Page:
The new Heritage Secretary probably didn't know it, but he'd been a big hit with the Treasury security guards for years - unlike his Cabinet colleagues.
'They're a bunch of ignorant gits except for that Stephen Dorrell,' said one of the security men yesterday. 'That Kenneth Clarke - the Hush Puppy King, we call him - he never says hello, neither does that Michael Portillo. But Mr Dorrell always smiles and occasionally stops for a chat.'
Mr Dorrell, 42, was careful not to chat too much yesterday as the sun rose on his flat in Marsham Court, a haven for Tory MPs, and a stone's throw from the Palace of Westminster. As he grunted his way through the heavy foyer doors at 8.50am with two large red Treasury boxes, it would be wrong to say he had a spring in his step. But he did have a glint in his eye.
'It's just an ordinary day for me,' he said. 'No, I don't know if I will be included in the reshuffle. I read the papers and I hear there might be something, but I don't believe everything I read in the
Perhaps, however, he knew more than he was letting on. The man once tipped by John Major as a future prime minister cancelled a speaking engagement at Oxford and waited at his Treasury office for The Call. He had only 90 minutes to wait.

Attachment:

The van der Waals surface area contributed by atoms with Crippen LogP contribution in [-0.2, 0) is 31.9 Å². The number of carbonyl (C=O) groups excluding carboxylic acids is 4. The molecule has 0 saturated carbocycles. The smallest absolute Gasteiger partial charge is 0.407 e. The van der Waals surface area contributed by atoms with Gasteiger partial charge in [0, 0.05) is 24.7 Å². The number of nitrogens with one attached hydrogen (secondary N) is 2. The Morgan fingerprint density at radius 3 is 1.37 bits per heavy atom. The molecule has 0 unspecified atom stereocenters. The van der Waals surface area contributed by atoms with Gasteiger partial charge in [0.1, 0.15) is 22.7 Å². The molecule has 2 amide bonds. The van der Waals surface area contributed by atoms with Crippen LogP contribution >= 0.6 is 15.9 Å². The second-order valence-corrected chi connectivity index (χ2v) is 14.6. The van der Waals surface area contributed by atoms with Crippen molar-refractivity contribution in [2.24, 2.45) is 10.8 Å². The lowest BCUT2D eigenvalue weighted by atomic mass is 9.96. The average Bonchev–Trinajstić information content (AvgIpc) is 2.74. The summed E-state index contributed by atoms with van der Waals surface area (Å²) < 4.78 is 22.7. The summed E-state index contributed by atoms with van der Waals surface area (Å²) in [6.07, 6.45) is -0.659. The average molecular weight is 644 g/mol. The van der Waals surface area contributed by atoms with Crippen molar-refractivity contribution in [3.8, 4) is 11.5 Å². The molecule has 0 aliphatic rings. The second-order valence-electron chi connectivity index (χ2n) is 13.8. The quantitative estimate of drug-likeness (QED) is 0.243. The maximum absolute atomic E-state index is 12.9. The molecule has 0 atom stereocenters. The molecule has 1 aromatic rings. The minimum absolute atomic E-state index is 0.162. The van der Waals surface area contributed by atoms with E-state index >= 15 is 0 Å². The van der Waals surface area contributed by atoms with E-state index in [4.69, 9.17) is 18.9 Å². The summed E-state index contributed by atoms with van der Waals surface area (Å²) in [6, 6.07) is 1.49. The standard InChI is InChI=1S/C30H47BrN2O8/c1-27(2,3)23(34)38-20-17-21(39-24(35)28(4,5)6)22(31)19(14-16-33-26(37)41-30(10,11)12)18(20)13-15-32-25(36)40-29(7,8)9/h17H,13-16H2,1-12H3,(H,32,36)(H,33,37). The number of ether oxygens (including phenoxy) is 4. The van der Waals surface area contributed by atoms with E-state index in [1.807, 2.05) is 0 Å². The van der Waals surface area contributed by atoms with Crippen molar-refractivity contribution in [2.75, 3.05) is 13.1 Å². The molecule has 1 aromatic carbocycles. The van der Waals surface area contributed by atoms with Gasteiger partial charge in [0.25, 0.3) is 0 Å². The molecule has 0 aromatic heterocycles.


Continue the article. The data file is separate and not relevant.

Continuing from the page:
Dressed in a neat grey suit, he walked the 100 yards along Whitehall to Downing Street, excused his way through the tourists and headed for high office.
It was a tense half hour outside No 10, punctuated ominously by an official who left and returned carrying a box of Kleenex tissues. Perhaps, it was suggested, he was waiting for John Patten.
At 11.10am, with the sun high in the sky, Mr Dorrell emerged with an expression of barely disguised joy. He remained silent until the news was officially released, then made no attempt to hide his delight. 'I think it's a wonderful opportunity and a post that still has a lot of potential, despite the good work of my predecessors,' he said. 'I'm not going to pretend I have a long-standing passion for music or art. But I do bring a lay person's enjoyment and a lot of enthusiasm to the job.'
His wife, Penelope, would have a champagne celebration with him tonight, he said. But last night Mr Dorrell, who was once described as being 'as far left as they come without falling off the edge of the Tory Party', had an engagement with members from the Denbigh Group, an offshoot of the right-wing Bruges Group.
'I do find it an interesting irony that I shall be celebrating my elevation to the Cabinet with people from the right wing of the party,' he said. 'I don't know if they will find it fun, but I shall enjoy myself enormously.'
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